By Angela Wisdom, Insite360, a Veeder-Root Company

The U.S. Environmental Protection Agency (EPA) new underground storage tank (UST) fuel site compliance regulations which place the full responsibility for compliance, inspection, and documentation onto the fuel site convenience store and commercial fueling site operators are now live.

These revisions include several new actions that site owners and operators must take. The changes are intended to ensure all UST’s in the United States conform to minimum standards of operation and environmental protection against fuel spills.   Some of these 2015 EPA regulatory changes for improved groundwater protection were adopted immediately, and some were phased in over a three-year timeline. The final set became mandatory in October 2018.


7 Required Inspection Action Items for Fuel Site Owners and Operators


1 — Conduct monthly operations and maintenance site walk-through inspections (Every 30 Days): This new inspection requires site owners and operators personally walk their site checking every 30 days for damage and ensure proper operability of all fuel spill prevention equipment, release detection equipment and containment sumps.  The results must be documented and filed either electronically or onsite for one year.

2 — Review release detection equipment testing records (Every 30 Days): All electronic and mechanical components of fuel release detection equipment must be tested annually to ensure it is operating properly.  These test records must be verified every 30 days as part of the site walk-through.

3 — Monitor spill prevention equipment and containment sumps used for interstitial monitoring of piping (Every 30 Days): For UST’s installed or replaced after April 11, 2016, secondary leak containment units must be installed and monitored for all new pumps and piping for all fuel types, including gasoline, diesel and fuel blends. These interstitial monitors monitor the area between the fuel storage tank (UST) and the barrier and must be inspected every 30 days and these results must be kept for three years.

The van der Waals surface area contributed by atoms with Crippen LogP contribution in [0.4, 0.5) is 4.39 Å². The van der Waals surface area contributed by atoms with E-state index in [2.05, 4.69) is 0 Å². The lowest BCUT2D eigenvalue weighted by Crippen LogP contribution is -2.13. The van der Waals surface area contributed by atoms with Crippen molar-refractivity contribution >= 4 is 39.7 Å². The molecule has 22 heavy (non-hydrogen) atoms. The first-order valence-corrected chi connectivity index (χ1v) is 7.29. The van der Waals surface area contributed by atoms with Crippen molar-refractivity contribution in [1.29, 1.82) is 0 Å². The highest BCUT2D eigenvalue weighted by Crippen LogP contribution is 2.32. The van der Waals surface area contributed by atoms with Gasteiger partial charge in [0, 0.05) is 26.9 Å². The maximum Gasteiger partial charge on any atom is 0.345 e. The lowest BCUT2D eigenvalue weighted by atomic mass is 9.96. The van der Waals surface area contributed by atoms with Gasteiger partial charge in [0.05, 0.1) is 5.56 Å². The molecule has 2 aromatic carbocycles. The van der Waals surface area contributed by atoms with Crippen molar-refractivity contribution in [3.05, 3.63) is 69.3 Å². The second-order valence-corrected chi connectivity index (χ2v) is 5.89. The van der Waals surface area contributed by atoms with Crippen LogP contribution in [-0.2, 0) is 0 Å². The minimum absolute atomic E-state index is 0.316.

4 — Test containment sumps upon initial installation and annually (Yearly): Commercial fueling site and retail fueling site owners and operators must maintain records of containment sump testing for at least three years. Documentation must show the equipment is double walled and the integrity of both walls is checked at least every 30 days.  Double-walled spill buckets with periodic interstitial monitoring between the spill bucket walls are not required to meet the testing requirement

5 — Test release detection equipment annually (Yearly): Fuel site owners/operators must have release or leak detection monitoring equipment that will detect a leak from any portion of the UST system; and that leak detection equipment is installed and calibrated per the manufacturer’s instructions. Records of equipment testing must be kept for at least three years and must include every component tested, whether each component passed the test or needed to have action taken, and any action taken to correct an issue.

For internally lined USTs, please note that if the periodic internal lining inspection shows that the lining fails and cannot be repaired according to a code of practice, then that UST system must be permanently closed.